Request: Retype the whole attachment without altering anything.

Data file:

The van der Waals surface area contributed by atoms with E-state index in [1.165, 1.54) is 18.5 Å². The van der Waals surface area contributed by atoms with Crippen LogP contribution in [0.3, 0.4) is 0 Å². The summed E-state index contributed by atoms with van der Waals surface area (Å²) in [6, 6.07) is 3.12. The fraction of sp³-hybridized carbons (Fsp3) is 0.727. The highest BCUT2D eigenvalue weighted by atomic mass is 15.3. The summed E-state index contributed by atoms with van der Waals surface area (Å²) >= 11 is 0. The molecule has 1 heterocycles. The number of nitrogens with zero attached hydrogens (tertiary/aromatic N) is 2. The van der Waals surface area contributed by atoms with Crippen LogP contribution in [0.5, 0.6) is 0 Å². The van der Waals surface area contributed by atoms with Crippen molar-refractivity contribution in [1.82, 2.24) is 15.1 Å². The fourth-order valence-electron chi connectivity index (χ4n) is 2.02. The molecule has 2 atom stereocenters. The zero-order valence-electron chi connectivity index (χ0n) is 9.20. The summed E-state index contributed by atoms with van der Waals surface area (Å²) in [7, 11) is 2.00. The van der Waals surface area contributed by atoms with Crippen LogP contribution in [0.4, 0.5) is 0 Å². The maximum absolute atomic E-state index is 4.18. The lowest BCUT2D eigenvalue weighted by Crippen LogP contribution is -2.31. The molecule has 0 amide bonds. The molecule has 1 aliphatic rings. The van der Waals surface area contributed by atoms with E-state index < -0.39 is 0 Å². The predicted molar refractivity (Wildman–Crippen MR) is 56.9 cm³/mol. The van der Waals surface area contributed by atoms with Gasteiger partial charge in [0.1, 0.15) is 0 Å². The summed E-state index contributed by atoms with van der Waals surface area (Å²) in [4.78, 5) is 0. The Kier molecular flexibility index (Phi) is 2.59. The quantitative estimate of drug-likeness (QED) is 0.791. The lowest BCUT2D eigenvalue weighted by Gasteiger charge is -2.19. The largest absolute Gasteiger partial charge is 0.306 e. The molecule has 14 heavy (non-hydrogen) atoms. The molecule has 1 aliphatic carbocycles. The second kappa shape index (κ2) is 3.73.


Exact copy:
The van der Waals surface area contributed by atoms with E-state index in [1.165, 1.54) is 18.5 Å². The van der Waals surface area contributed by atoms with Crippen LogP contribution in [0.3, 0.4) is 0 Å². The summed E-state index contributed by atoms with van der Waals surface area (Å²) in [6, 6.07) is 3.12. The fraction of sp³-hybridized carbons (Fsp3) is 0.727. The highest BCUT2D eigenvalue weighted by atomic mass is 15.3. The summed E-state index contributed by atoms with van der Waals surface area (Å²) >= 11 is 0. The molecule has 1 heterocycles. The number of nitrogens with zero attached hydrogens (tertiary/aromatic N) is 2. The van der Waals surface area contributed by atoms with Crippen LogP contribution in [0.5, 0.6) is 0 Å². The van der Waals surface area contributed by atoms with Crippen molar-refractivity contribution in [1.82, 2.24) is 15.1 Å². The fourth-order valence-electron chi connectivity index (χ4n) is 2.02. The molecule has 2 atom stereocenters. The zero-order valence-electron chi connectivity index (χ0n) is 9.20. The summed E-state index contributed by atoms with van der Waals surface area (Å²) in [7, 11) is 2.00. The van der Waals surface area contributed by atoms with Crippen LogP contribution in [0.4, 0.5) is 0 Å². The maximum absolute atomic E-state index is 4.18. The lowest BCUT2D eigenvalue weighted by Crippen LogP contribution is -2.31. The molecule has 0 amide bonds. The molecule has 1 aliphatic rings. The van der Waals surface area contributed by atoms with E-state index < -0.39 is 0 Å². The predicted molar refractivity (Wildman–Crippen MR) is 56.9 cm³/mol. The van der Waals surface area contributed by atoms with Gasteiger partial charge in [0.1, 0.15) is 0 Å². The summed E-state index contributed by atoms with van der Waals surface area (Å²) in [4.78, 5) is 0. The Kier molecular flexibility index (Phi) is 2.59. The quantitative estimate of drug-likeness (QED) is 0.791. The lowest BCUT2D eigenvalue weighted by Gasteiger charge is -2.19. The largest absolute Gasteiger partial charge is 0.306 e. The molecule has 14 heavy (non-hydrogen) atoms. The molecule has 1 aliphatic carbocycles. The second kappa shape index (κ2) is 3.73.